Another thing you need to keep in mind is that Vista WILL become adopted. MS is going to stop all sales of XP to OEM manufacturers (Dell, HP, IBM, ect) and retail stores on June 30th. After June 30th, all that will be available is existing copies from before that date. So whether you or anyone else likes it or not, it's irrelevant. Vista will become mainstream. Also, Windows 7 won't be a radical departure from Vista according to MS. Windows 7 is expected to be what Windows XP is to Windows 2000 (Windows XP is added eye candy and other crap added ontop of Windows 2000, as well as other stuff under the surface). What this means is that when Windows 7 is released, you probably won't need to upgrade to it. Also, if you want to play a DX10 only game, you would need to get Vista.

    I personally went Vista. Many people who will shortly post "Vista sucks, go XP" have never used Vista.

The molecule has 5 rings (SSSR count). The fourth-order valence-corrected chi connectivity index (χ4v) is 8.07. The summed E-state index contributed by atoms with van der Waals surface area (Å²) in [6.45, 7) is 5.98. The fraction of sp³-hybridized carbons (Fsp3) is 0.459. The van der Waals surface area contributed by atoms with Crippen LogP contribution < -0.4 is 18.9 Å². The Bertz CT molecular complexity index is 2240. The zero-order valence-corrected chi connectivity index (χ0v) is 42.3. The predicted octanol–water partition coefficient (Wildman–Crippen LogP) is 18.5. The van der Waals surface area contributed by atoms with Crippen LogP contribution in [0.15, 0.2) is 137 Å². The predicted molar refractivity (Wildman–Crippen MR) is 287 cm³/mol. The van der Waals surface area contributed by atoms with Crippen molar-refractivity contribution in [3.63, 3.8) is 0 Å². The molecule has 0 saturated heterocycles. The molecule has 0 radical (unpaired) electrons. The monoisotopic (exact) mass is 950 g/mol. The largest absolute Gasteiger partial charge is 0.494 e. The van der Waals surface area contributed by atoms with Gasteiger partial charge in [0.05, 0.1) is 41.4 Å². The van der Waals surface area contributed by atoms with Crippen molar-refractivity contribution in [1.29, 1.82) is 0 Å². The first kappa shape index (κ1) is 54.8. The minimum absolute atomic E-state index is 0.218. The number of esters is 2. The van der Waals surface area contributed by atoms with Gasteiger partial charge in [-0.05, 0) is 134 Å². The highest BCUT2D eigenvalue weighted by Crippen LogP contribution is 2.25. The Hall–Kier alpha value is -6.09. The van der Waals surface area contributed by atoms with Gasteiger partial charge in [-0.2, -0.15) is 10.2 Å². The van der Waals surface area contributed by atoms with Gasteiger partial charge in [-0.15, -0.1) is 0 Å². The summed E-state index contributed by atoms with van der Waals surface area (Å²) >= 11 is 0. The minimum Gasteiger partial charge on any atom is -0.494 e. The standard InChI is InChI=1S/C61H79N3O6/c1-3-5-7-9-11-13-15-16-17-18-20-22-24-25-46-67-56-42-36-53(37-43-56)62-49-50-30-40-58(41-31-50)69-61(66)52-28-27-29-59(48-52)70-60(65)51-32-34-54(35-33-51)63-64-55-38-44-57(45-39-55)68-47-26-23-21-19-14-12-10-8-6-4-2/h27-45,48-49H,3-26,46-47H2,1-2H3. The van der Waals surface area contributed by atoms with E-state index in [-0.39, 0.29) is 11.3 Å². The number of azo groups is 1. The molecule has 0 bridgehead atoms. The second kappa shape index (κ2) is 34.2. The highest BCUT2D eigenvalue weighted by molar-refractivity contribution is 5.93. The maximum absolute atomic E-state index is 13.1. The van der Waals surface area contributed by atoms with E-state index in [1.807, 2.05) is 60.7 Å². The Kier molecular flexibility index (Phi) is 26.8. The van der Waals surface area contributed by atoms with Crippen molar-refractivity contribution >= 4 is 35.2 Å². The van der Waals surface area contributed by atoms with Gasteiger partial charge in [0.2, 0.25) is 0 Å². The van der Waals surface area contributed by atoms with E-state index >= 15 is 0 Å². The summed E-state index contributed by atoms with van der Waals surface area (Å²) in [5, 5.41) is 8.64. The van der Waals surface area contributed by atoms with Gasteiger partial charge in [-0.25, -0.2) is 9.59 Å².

3. teknikal90 thread starter macrumors 68030

    teknikal90

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    #3
    thanks for your knowledgable reply.appreciated.
    one more thing though, how much space did you use for your boot camp partition?and how much space does vista, in its raw state, actually take up?
     
  4. teknikal90 thread starter macrumors 68030

    teknikal90

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    #4
    by the way i have the base model low end penryn macbook pro.
    2.4ghz....stupid 3mb l2 cache instead of 6...wtf did intel make it that way???...256mb 8600gt...200gb HDD
     
  5. Neil321 macrumors 68040

    Neil321

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    #5